February 04, 2018
Choosing a pediatrician for your baby may feel like a bigger decision than finding your own healthcare provider. Your pediatrician will be one of the first people to see your baby. Your pediatrician will also be the healthcare provider that you see the most over the course of your Baby's first year (or really, the next 18 YEARS!) Here are things to consider when choosing your pediatrician.
Your experience can and will be very different than someone else's. If something doesn't feel right then listen and consider looking elsewhere. If you click with your pediatrician and he/she "gets" you, then continue forward and feel confident in your choice!
You want someone that is easy enough to get to when you have a sick kid at 5PM on a Friday (because, let's face it, this is inevitably when your child will get sick)!
Does the practice have evening and weekend hours for sick visits? And are those visits done at their office or a satellite office? Naturally, you want to avoid going to urgent care or the emergency room with your baby.
Speaking of sick visits, do you speak directly with a nurse or do you have to leave a message and wait for the nurse to call you back?
a. Consider your personal preference between a male of female pediatrician. Does the gender depend on if you have a boy or girl? You might have a male doctor and a female nurse practitioner depending on the office. This can be a nice balance.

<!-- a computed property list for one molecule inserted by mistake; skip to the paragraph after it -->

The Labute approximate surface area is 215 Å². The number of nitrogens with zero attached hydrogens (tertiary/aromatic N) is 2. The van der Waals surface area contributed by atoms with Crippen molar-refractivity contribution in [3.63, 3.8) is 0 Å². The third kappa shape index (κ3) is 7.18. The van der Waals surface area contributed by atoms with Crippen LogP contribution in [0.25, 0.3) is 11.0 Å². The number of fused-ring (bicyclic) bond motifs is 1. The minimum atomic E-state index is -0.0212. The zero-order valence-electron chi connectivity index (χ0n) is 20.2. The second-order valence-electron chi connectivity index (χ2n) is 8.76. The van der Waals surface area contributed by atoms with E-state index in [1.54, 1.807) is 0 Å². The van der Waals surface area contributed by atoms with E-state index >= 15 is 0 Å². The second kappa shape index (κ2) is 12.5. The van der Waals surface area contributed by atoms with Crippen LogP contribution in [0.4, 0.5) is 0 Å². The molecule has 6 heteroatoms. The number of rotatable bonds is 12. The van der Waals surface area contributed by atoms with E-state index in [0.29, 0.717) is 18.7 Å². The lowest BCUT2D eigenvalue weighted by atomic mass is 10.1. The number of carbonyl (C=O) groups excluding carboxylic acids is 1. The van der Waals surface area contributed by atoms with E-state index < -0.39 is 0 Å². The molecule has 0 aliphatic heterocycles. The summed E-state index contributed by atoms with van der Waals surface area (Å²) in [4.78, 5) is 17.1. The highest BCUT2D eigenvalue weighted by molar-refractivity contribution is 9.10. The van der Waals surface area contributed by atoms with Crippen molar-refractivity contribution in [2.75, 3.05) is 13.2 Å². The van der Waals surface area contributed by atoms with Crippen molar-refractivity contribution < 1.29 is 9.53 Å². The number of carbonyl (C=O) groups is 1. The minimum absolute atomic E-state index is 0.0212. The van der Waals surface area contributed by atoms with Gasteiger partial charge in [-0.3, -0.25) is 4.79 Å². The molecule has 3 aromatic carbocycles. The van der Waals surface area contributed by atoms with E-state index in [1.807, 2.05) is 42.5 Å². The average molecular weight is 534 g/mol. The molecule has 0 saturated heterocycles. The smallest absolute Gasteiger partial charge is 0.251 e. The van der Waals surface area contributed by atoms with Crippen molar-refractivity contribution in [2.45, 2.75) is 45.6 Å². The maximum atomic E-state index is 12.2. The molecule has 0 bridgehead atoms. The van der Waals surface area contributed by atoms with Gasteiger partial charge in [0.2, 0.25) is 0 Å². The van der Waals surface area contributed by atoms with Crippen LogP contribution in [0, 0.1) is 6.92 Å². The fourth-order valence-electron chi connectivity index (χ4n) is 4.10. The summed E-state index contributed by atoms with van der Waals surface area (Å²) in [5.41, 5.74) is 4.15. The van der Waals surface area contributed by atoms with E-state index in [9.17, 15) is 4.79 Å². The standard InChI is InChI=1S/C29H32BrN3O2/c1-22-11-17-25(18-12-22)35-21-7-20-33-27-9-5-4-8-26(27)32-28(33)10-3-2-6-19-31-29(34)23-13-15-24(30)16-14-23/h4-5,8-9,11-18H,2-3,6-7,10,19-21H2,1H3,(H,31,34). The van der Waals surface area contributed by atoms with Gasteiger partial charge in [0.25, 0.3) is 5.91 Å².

b. Does the potential care provider have children? Is this something that is important to you? Before you even make a phone call to an office, check out the practice's website and you can usually find biographies on the team.
c. What is the doctor's experience with your feeding choices (ie breastfeeding, bottle feeding, donor breastmilk, etc.) As moms who have breastfed, we found it nice to have someone, either a doctor or an NP, who has personal experience with breastfeeding and can give you professional as well as real life advice. You can also have someone on speed dial for any breastfeeding concerns, questions, or issues and we will be at your house within 24-48 hours for a lactation visit.
d. What are their views on important parenting points such as, feeding choice, sleep advice, screen time, potty training, school/classroom related issues? You want to find someone that is either open-minded or whose are in line with the types of parents you plan to be.
Lastly, check to see where their admitting privileges are. Boston Children's Hospital, Mass General Hospital, elsewhere? Since we live in an area with the most prestigious hospitals in the world, take advantage of this luxury!
We know some of these points are so far ahead to think about. But it's good to consider all of these things now because your pediatrician is the healthcare provider you will see the most, for the next 18 years! You want to make sure you choose a pediatrician who is someone you connect with, trust, and who understands you and where you are coming from.
What if you want to change pediatricians? If you find you are not loving your pediatrician, it is ok to switch doctors! This may seem more daunting than just sticking it out, but it is worth the search to find the right provider for you, your child, and your family. Your relationship with your pediatrician is important and can impact the choices you make in those first few weeks, months, and years of your child's life. You owe it to yourself and your child(ren) to ensure this is a positive relationship.
Many pediatricians’ offices offer an "open house" once a month where you can go and meet the practitioners in the office. This may be a good place to start.
About the author: